The Biodynamic modality seems to benefit from better productivity, since there are 64 more clusters for 50 vines, or 1.28 more clusters per vine.
Similarly, there is a difference in weight in addition to 670g and 740g, an average of 35.25g more per cluster.
On the other hand, according to the statistical test (difference of means), the means of clusters per vine are equal.
There is therefore no difference in yield between the two methods (Figure 2).
- Vigor and quality of the branches : Number of branches per vine and weight of pruned wood.
These operations were carried out at the time of pruning. Each measurement was carried out vine by vine, the woods counted as they were cut and their weight measured. Only the woods of the previous year as well as those of the coursons were taken into account.
We can see that the Organic modality has generally higher pruning weights. There is also generally a higher number of branches per vine.
We therefore understand that the organic modality has more vigor than the Biodynamic modality.
Now, if we compare the average weight of a branch (wood weight / number of branches), we can see that there is no difference between the two methods.
We can therefore think that the total vigor of the organic modality is greater, but that the average vigor of the Biodynamic modality is more “balanced”, so that the distribution of the plant is more harmonious, less crowded and therefore has a lower sensitivity to diseases.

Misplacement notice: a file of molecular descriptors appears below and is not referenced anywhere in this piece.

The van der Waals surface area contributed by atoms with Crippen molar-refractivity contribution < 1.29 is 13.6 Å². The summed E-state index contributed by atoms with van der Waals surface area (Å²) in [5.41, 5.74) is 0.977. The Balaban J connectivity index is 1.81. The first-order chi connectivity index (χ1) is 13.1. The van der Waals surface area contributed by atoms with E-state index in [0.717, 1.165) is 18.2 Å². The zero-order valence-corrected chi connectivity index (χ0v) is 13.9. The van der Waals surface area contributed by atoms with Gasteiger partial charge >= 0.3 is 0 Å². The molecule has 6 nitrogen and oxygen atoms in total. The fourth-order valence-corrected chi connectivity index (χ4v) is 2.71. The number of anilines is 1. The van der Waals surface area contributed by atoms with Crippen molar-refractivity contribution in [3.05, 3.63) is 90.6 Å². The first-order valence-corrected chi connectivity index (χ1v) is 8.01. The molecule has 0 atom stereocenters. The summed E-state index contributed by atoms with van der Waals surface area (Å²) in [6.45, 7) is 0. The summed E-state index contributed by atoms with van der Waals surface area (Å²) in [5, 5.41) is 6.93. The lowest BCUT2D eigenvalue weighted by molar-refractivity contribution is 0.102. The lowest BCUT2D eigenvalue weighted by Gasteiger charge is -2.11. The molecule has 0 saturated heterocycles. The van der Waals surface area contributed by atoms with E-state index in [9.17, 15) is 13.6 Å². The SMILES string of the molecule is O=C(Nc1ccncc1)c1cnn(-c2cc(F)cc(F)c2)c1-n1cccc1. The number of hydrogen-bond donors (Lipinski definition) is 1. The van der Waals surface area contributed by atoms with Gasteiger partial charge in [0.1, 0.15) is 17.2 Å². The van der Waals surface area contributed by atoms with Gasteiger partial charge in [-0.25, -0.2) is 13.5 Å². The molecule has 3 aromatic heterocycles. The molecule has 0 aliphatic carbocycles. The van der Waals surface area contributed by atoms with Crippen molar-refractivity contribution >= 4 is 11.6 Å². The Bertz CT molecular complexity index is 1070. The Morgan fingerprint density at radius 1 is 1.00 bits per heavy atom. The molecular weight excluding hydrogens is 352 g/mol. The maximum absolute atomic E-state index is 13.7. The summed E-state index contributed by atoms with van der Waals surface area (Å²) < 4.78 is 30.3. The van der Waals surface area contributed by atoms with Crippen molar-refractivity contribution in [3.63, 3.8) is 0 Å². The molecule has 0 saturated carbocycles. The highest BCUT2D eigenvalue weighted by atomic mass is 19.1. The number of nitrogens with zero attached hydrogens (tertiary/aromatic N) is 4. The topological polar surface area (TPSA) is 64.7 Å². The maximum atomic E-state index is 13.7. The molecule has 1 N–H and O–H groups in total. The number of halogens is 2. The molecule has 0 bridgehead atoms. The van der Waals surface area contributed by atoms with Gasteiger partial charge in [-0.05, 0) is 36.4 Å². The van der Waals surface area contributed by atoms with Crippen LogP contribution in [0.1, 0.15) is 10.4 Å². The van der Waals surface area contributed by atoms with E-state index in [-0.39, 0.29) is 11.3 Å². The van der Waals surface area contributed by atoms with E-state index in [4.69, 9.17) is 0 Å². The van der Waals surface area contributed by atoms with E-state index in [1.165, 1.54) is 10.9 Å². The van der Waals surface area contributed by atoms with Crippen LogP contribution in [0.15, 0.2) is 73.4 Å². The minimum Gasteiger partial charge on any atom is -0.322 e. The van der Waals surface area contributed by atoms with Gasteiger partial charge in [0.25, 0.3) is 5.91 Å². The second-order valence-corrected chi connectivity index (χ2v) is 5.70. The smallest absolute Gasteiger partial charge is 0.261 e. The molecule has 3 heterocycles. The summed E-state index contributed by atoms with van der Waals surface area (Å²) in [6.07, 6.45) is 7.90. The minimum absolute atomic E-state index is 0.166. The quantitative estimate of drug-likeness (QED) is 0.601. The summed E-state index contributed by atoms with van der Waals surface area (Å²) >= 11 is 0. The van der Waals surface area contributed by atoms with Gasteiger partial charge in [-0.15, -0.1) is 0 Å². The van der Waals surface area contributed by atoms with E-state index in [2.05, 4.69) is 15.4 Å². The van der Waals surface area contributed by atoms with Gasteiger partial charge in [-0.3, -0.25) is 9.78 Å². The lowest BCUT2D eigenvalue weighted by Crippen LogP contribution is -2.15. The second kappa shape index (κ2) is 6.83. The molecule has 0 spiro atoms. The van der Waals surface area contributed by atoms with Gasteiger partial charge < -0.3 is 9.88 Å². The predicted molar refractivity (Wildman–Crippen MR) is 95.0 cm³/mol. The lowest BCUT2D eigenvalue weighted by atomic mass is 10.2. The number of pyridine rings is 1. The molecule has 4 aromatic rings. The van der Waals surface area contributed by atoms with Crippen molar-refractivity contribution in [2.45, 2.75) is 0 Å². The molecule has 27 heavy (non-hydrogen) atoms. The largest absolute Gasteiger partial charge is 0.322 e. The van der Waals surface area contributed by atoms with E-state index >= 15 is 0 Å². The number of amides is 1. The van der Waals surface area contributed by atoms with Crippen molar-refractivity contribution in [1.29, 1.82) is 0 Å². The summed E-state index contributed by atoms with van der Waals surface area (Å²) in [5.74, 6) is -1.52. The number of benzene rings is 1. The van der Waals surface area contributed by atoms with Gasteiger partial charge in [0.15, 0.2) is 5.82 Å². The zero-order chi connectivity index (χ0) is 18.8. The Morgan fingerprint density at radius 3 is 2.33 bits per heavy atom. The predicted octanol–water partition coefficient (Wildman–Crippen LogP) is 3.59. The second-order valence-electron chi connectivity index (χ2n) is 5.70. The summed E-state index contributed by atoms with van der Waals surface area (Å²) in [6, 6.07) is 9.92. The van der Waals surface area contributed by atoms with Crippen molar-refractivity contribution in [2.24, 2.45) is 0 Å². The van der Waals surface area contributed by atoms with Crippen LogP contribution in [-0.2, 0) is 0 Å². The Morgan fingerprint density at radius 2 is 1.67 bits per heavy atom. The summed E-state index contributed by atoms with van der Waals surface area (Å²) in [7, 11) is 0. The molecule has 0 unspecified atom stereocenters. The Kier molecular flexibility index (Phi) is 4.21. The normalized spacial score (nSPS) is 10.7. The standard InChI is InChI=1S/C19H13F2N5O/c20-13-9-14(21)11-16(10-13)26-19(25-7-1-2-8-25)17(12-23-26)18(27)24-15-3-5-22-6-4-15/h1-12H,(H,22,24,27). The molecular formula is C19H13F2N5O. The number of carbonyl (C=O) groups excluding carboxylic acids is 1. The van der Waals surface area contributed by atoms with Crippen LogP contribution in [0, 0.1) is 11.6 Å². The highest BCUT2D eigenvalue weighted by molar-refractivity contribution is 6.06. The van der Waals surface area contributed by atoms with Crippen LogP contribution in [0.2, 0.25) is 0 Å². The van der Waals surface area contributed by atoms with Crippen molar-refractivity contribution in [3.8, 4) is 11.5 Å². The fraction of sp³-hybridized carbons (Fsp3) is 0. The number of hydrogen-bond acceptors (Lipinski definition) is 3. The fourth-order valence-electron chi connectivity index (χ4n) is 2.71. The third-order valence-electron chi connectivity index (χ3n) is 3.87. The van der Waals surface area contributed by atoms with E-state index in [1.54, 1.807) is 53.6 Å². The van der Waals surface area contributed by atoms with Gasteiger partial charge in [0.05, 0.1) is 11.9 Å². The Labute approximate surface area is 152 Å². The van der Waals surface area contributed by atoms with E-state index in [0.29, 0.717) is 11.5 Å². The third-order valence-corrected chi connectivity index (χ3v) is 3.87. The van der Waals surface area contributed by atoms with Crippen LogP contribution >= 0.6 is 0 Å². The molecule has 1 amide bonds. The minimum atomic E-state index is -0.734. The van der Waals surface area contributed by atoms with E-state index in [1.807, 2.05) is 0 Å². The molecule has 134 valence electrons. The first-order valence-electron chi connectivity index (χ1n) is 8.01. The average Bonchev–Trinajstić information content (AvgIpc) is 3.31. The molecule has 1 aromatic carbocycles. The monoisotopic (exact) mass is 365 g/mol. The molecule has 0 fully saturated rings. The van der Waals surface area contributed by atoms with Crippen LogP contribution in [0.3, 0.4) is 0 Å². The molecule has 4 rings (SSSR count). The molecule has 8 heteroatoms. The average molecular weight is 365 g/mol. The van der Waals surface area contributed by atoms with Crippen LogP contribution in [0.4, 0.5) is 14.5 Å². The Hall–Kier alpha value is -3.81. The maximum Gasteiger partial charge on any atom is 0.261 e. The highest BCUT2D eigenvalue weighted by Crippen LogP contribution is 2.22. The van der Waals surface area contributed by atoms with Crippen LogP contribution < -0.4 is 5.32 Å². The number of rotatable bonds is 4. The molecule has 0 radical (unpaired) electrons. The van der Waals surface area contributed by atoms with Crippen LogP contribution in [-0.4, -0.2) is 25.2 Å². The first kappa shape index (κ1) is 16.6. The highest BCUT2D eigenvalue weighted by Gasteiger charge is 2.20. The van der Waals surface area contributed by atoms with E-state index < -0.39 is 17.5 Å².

These data explain the yield results as well as the maturity of the BD modality. The bunches are more airy, more subject to the sun's rays, concentrate more sugars and breathe more organic acids (Figure 3).
- Soil : Spade test in different places to note the aeration and homogeneity of the topsoil. The samples were taken using a four-tooth spade with a length of 30cm, in two batches (a sample under the row (R) and in the inter-row (IR) at the level of the tractor wheel arches).
No pre-cut was made, the lumps were removed as they came. We notice several things:
At the inter-row level, the soil is much more compacted due to the passage of the tractor wheels. And this on the two modalities.
Under the row, the earth is less compact with the Biodynamic method than Organic, the structure of the aggregates is less coarse, the soil is more lumpy, airy. In BD soil, we find more often the smell of fresh earth at all levels of the ground.
We can therefore think that the soil structure is more porous and lumpy on the BD modality. This would allow the plant to better adapt to its environment, to better drain water to the lower layers and thus increase its water reserve in the soil (Figure 4 and photo).
- Earthworm counting :
This part of the study aims to count the number of earthworms in the soil according to the farming method. Indeed, earthworms are considered the "architects of the soil", they drill galleries up to 4 m, taking with them the mineral elements present in the depths to make them available on the surface for vegetation, thus creating the clay-humic complex. They participate in the aeration of the soil and its drainage. Earthworms are one of the best indicators of bio-activity in a region.